2009 Hunting Diary—Days 4 to 6
It was time to get down to serious hunting—actually picking an area and walking it, spending time to get a feeling for what was going on. With no particular places in mind, we again split up, each pair heading in different directions.
As I have written before (e.g., “Zen and the Art of Hunting”), for me hunting is a process of immersion into the environment. It is where I slough off urban attitudes and practices, and slow my walking, change my thinking and hone my hunting skills—including sharpening my hearing, eyesight and my relationship to the wind, the sun, the woods and the trail.
Thus immersed, I soon find myself in sort of a “free-fall” of information I try not to process too much: the wet-dog scent of cranberry, the moulding of discarded leaves, the chattering of a red squirrel, the breaking of a branch not too far away. I adjust myself to the sun and the wind, to reduce my visibility and ensure my scent does not give me away.
Using these techniques my hunting partner, Keith Kivett, and I found where a herd of about a dozen cow and calf elk had made beds in an open area in the forest; but the beds were days old. However, as we moved through some particularly difficult bush and made more noise than we wanted, we heard something large crash through the bush not too far away and bark at us like a dog. At first, I thought it was a bear, as bears will bark when alarmed, but this animal was making too much noise as it ran from us to be a bear, busting apparently large branches and trees as it went. Keith used his cow-elk call to see if the animal would stop and maybe come back for a look (it ran upwind of us, and we figured we had disturbed it out of its bed). Although it appeared to be circling us, it did not come closer and eventually left the area. It was very possible this was a bull elk. When disturbed and alarmed, elk will bark like a dog.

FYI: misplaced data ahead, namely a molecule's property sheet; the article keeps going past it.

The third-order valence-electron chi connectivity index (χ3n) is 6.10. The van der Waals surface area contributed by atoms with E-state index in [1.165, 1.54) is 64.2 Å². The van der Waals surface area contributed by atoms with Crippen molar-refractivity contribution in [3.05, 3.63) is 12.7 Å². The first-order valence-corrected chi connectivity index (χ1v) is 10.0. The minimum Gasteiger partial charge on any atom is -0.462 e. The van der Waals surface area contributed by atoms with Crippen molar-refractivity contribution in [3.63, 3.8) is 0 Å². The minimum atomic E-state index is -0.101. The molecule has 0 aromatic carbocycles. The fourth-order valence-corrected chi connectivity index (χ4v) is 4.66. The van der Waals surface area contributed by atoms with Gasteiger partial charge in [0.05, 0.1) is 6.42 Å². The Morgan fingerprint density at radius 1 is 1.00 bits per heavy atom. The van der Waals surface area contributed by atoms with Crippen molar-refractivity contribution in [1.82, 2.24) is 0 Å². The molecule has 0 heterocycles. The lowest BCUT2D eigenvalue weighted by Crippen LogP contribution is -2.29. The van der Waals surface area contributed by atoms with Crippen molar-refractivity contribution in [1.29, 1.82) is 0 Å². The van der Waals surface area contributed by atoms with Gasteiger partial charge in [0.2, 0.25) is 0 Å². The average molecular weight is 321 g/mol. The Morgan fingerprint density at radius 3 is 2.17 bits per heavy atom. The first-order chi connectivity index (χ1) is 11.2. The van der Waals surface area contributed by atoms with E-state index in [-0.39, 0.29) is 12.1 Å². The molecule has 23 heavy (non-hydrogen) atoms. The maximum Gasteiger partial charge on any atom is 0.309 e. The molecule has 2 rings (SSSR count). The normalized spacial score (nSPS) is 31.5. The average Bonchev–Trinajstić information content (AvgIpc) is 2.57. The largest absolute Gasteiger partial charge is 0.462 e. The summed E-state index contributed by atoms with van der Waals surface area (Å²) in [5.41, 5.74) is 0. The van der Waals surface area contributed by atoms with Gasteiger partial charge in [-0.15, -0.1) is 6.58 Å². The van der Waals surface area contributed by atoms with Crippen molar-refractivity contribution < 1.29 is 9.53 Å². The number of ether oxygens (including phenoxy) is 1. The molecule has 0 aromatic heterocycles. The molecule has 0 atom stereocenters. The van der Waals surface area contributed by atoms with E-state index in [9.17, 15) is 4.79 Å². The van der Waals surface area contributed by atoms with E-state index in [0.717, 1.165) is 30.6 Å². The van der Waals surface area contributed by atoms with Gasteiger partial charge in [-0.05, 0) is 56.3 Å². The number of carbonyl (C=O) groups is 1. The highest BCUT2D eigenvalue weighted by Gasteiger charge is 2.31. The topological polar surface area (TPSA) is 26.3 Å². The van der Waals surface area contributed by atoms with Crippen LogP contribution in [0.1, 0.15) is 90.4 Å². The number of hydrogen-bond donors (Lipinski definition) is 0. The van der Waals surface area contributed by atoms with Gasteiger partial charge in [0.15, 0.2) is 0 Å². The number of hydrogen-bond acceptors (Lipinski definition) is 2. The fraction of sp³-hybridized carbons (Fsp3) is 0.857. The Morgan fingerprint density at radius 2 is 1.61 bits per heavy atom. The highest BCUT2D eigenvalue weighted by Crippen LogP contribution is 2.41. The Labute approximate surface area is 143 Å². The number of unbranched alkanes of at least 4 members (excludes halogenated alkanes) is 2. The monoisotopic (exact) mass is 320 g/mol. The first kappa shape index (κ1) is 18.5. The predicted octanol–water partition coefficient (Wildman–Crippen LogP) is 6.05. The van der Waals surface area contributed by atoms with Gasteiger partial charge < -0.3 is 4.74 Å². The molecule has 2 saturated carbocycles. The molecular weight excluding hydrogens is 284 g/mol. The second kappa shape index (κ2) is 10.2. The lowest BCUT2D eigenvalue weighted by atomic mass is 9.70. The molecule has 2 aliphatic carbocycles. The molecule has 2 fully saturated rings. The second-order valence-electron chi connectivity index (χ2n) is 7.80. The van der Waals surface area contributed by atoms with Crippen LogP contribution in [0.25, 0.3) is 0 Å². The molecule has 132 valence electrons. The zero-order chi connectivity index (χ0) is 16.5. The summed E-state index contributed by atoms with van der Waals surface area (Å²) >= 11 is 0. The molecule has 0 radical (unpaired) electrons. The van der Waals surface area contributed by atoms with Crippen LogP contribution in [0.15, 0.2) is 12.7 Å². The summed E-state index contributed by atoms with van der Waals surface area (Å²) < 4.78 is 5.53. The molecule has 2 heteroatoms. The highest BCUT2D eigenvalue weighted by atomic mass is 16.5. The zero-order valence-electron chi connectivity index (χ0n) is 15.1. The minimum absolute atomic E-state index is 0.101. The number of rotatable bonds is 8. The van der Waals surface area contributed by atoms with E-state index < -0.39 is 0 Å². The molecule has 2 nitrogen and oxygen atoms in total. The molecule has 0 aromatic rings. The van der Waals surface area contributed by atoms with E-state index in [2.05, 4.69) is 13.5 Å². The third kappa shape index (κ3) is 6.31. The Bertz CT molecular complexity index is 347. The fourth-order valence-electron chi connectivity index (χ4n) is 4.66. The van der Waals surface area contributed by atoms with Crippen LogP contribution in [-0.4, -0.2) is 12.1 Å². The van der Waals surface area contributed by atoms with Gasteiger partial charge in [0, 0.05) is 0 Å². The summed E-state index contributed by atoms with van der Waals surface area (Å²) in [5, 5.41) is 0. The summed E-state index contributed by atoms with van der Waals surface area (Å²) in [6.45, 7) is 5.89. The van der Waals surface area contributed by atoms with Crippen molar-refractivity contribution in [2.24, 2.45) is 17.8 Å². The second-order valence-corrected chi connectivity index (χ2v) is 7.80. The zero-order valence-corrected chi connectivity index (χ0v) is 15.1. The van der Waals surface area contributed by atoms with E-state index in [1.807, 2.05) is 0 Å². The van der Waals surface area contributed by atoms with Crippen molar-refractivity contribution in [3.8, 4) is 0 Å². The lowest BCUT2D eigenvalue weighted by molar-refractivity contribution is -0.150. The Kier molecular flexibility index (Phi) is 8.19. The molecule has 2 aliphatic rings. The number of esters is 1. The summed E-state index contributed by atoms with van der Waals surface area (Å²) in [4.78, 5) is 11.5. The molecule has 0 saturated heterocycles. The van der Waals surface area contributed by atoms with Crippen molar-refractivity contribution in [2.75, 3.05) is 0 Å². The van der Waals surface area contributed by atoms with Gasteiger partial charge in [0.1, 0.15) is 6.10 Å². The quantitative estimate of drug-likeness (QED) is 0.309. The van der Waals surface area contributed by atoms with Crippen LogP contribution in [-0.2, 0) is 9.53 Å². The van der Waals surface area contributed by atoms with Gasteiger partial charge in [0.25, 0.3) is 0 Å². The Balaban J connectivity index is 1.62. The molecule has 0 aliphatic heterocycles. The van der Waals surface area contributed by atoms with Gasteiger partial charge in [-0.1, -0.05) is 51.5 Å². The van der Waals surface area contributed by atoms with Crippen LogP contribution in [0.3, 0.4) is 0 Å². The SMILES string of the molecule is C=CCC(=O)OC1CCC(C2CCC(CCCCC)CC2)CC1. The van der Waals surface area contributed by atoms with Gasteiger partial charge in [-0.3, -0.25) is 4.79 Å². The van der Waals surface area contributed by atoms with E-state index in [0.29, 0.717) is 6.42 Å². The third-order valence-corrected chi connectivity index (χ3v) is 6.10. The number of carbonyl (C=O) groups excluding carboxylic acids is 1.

If that was an elk it was the only one we got close to. The other pair of hunting partners, Wayne and Colin Wilson, also had their adventures. For example, Colin walked up on a large bull moose who refused to give up the trail. Unfortunately, none of us had been drawn for a moose licence this year, and Colin was forced to retreat.
All was not lost, however, as in total we shot four white-tailed deer, one a nice four-point buck taken by Keith. So, we now have meat in the freezer, and I can now look forward to a quality November deer hunt closer to home.
So, what’s wrong with that?